Friday, September 3, 2010

An Introduction to Bathroom Lighting

The bathroom, of all the rooms in the home or office, is probably the most sensitive to bad lighting. We have all had the displeasure of going into a bathroom with extremely cool light and grimacing at the goblin standing in the mirror. In this article I will go through some steps you can take to make your lighting look its best so you can too. The lighting surrounding your bathroom mirror is the most important lighting decision you will make regarding your bathroom illumination, so let’s start there. No matter what type of fixture you decide to use, you will want to have light sources on either side of the mirror so you can easily see your face without shadows. If you are a fan of Hollywood glamor, you may want to go with Hollywood bathroom strips, which I would recommend using with Globe CFLs. You can really go with any number of fixtures beside and even above the mirror. In this application I would go with a CFL that approximates daylight color temperature (5,500K) so the light is not too yellow or too blue. CFLs are nice in this application because they do not give off heat, allowing you to get close to the mirror without any discomfort. Remember that the mirror will multiply the light around the mirror, so light surrounding the mirror should be adequate for the space. Another option for mirror lighting is purchasing a mirror unit that has lights built into them. The lights used in these mirrors are typically T5 fluorescent tube lamps. These are a good choice for office bathroom lighting or even restaurant bathroom lighting too. Illuminated round mirrors are also popular, these mirrors typically use G4 halogen bulbs to encircle the mirror. These are excellent bulbs for the mirror area because they usually feature a 100CRI score, which means they replicate color exactly.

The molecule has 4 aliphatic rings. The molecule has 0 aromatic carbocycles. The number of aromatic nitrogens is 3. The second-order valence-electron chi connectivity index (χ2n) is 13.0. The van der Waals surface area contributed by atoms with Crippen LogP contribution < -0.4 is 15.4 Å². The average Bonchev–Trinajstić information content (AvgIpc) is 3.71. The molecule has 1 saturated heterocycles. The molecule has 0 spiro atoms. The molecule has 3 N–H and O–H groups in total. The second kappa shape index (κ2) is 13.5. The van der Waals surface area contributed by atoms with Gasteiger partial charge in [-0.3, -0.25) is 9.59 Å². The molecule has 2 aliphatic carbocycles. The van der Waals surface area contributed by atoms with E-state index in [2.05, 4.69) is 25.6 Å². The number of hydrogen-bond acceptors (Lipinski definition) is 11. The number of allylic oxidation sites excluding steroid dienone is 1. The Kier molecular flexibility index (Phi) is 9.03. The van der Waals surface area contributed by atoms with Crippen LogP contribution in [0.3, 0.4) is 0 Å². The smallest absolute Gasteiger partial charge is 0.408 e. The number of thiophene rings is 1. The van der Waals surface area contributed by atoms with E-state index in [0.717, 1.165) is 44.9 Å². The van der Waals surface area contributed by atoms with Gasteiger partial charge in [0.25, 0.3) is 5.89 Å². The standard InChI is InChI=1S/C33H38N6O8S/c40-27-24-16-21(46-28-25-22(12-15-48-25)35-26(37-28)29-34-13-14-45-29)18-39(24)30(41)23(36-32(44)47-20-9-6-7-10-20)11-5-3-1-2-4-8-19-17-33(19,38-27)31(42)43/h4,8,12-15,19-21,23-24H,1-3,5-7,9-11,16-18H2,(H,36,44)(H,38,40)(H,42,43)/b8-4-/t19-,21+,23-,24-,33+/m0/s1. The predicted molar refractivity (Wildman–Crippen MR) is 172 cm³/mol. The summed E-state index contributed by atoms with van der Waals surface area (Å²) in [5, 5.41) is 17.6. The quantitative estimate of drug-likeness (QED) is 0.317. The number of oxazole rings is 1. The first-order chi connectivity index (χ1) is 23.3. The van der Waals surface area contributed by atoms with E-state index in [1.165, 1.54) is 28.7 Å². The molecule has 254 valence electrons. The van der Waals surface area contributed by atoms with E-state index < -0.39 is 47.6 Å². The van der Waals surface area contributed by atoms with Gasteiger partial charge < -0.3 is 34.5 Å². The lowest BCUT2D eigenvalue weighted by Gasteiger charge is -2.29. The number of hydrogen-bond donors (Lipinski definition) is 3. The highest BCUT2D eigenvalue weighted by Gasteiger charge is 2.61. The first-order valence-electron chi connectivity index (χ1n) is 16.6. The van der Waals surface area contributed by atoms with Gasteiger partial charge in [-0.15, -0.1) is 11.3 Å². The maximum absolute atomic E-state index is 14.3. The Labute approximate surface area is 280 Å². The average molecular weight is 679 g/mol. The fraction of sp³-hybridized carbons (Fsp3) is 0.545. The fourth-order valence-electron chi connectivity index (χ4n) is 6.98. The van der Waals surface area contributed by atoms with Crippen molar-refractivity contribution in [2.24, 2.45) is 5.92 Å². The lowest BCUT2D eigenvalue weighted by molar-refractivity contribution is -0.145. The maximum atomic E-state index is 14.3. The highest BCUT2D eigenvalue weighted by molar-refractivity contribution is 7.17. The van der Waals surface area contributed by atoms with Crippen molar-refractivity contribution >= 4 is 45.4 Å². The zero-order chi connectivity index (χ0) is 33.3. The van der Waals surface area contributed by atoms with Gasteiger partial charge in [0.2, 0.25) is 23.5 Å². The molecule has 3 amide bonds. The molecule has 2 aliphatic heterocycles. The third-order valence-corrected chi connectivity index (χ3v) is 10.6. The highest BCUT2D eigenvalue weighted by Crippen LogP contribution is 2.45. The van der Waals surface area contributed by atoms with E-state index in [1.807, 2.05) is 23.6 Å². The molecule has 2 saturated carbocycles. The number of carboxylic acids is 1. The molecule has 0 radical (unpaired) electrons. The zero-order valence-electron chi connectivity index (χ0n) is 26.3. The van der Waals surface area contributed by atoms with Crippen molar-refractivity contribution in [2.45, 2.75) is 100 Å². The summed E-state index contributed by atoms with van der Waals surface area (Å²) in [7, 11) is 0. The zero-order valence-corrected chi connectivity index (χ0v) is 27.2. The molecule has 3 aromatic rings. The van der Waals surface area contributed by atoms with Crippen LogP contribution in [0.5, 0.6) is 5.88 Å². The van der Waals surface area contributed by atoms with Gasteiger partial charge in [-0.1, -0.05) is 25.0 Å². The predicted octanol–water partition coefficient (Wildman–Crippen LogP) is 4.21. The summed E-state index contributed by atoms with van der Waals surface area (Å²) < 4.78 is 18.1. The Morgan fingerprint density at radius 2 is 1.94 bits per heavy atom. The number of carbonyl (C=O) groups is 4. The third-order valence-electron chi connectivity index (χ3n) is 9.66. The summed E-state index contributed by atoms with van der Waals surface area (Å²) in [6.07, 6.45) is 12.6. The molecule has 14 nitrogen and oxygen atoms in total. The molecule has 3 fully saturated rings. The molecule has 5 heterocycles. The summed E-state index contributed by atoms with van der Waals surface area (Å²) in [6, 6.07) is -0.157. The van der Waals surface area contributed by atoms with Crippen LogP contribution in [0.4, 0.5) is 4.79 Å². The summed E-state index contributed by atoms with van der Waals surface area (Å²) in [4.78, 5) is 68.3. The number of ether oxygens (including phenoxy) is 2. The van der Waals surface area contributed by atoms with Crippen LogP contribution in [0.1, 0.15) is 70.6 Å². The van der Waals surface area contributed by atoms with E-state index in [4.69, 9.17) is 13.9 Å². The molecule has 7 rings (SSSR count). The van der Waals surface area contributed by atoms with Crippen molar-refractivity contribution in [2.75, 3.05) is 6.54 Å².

Beside lighting surrounding the mirror, you will want to focus on areas that require recessed lighting. One place you will likely place a recessed light is in your shower. Beyond making sure that the fixture you choose is waterproof, you will want to choose a bulb for your recessed can. There are many options that will depend upon the size of the can and lighting preferences. CFL reflector (R) and bulge reflector (BR) bulbs are a good choice, as are CFL A-shapes and low voltage MR16s. The bottom line is that in the shower you want plenty of bright light so you can see what you are doing. How much recessed lights and how much light you need will obviously be dictated by the size of your bathroom. Don’t forget that many bathrooms have at least one window and that there is no light source more efficient than natural light.

Well, that’s it, a short introduction to bathroom lighting. For more information comment or post a question or call 1-877-622-0897.

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